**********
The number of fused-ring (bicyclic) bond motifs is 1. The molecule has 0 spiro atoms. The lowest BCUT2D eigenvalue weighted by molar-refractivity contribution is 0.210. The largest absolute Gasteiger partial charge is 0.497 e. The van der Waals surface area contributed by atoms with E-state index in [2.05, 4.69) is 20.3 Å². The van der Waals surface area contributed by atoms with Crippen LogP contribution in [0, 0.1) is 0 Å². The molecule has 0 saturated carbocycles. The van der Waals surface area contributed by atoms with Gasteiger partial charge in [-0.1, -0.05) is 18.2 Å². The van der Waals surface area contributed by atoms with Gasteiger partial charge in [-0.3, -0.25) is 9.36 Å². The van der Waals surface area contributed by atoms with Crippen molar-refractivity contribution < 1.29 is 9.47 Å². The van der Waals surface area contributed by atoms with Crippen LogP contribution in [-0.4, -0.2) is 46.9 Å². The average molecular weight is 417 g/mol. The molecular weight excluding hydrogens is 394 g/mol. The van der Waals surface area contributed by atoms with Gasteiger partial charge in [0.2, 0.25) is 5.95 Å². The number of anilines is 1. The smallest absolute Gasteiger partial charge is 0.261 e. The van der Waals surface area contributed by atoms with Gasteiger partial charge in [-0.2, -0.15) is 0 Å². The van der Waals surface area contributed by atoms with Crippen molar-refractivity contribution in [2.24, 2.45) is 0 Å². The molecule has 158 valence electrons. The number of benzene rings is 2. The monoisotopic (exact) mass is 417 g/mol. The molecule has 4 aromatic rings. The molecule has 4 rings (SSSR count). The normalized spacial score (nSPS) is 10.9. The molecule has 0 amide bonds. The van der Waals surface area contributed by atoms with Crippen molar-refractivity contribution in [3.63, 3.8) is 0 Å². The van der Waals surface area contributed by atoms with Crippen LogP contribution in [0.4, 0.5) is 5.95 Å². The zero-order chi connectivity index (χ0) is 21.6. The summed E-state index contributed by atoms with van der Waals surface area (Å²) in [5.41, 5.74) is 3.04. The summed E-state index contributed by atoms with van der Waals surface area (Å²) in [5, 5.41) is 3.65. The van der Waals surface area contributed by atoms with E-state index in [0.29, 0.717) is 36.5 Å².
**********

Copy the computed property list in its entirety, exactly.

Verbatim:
The number of fused-ring (bicyclic) bond motifs is 1. The molecule has 0 spiro atoms. The lowest BCUT2D eigenvalue weighted by molar-refractivity contribution is 0.210. The largest absolute Gasteiger partial charge is 0.497 e. The van der Waals surface area contributed by atoms with E-state index in [2.05, 4.69) is 20.3 Å². The van der Waals surface area contributed by atoms with Crippen LogP contribution in [0, 0.1) is 0 Å². The molecule has 0 saturated carbocycles. The van der Waals surface area contributed by atoms with Gasteiger partial charge in [-0.1, -0.05) is 18.2 Å². The van der Waals surface area contributed by atoms with Gasteiger partial charge in [-0.3, -0.25) is 9.36 Å². The van der Waals surface area contributed by atoms with Crippen molar-refractivity contribution < 1.29 is 9.47 Å². The van der Waals surface area contributed by atoms with Crippen LogP contribution in [-0.4, -0.2) is 46.9 Å². The average molecular weight is 417 g/mol. The molecular weight excluding hydrogens is 394 g/mol. The van der Waals surface area contributed by atoms with Gasteiger partial charge in [0.2, 0.25) is 5.95 Å². The number of anilines is 1. The smallest absolute Gasteiger partial charge is 0.261 e. The van der Waals surface area contributed by atoms with Gasteiger partial charge in [-0.2, -0.15) is 0 Å². The van der Waals surface area contributed by atoms with Crippen molar-refractivity contribution in [2.24, 2.45) is 0 Å². The molecule has 158 valence electrons. The number of benzene rings is 2. The monoisotopic (exact) mass is 417 g/mol. The molecule has 4 aromatic rings. The molecule has 4 rings (SSSR count). The normalized spacial score (nSPS) is 10.9. The molecule has 0 amide bonds. The van der Waals surface area contributed by atoms with Crippen molar-refractivity contribution in [3.63, 3.8) is 0 Å². The van der Waals surface area contributed by atoms with Crippen LogP contribution in [0.4, 0.5) is 5.95 Å². The zero-order chi connectivity index (χ0) is 21.6. The summed E-state index contributed by atoms with van der Waals surface area (Å²) in [5.41, 5.74) is 3.04. The summed E-state index contributed by atoms with van der Waals surface area (Å²) in [5, 5.41) is 3.65. The van der Waals surface area contributed by atoms with E-state index in [0.29, 0.717) is 36.5 Å².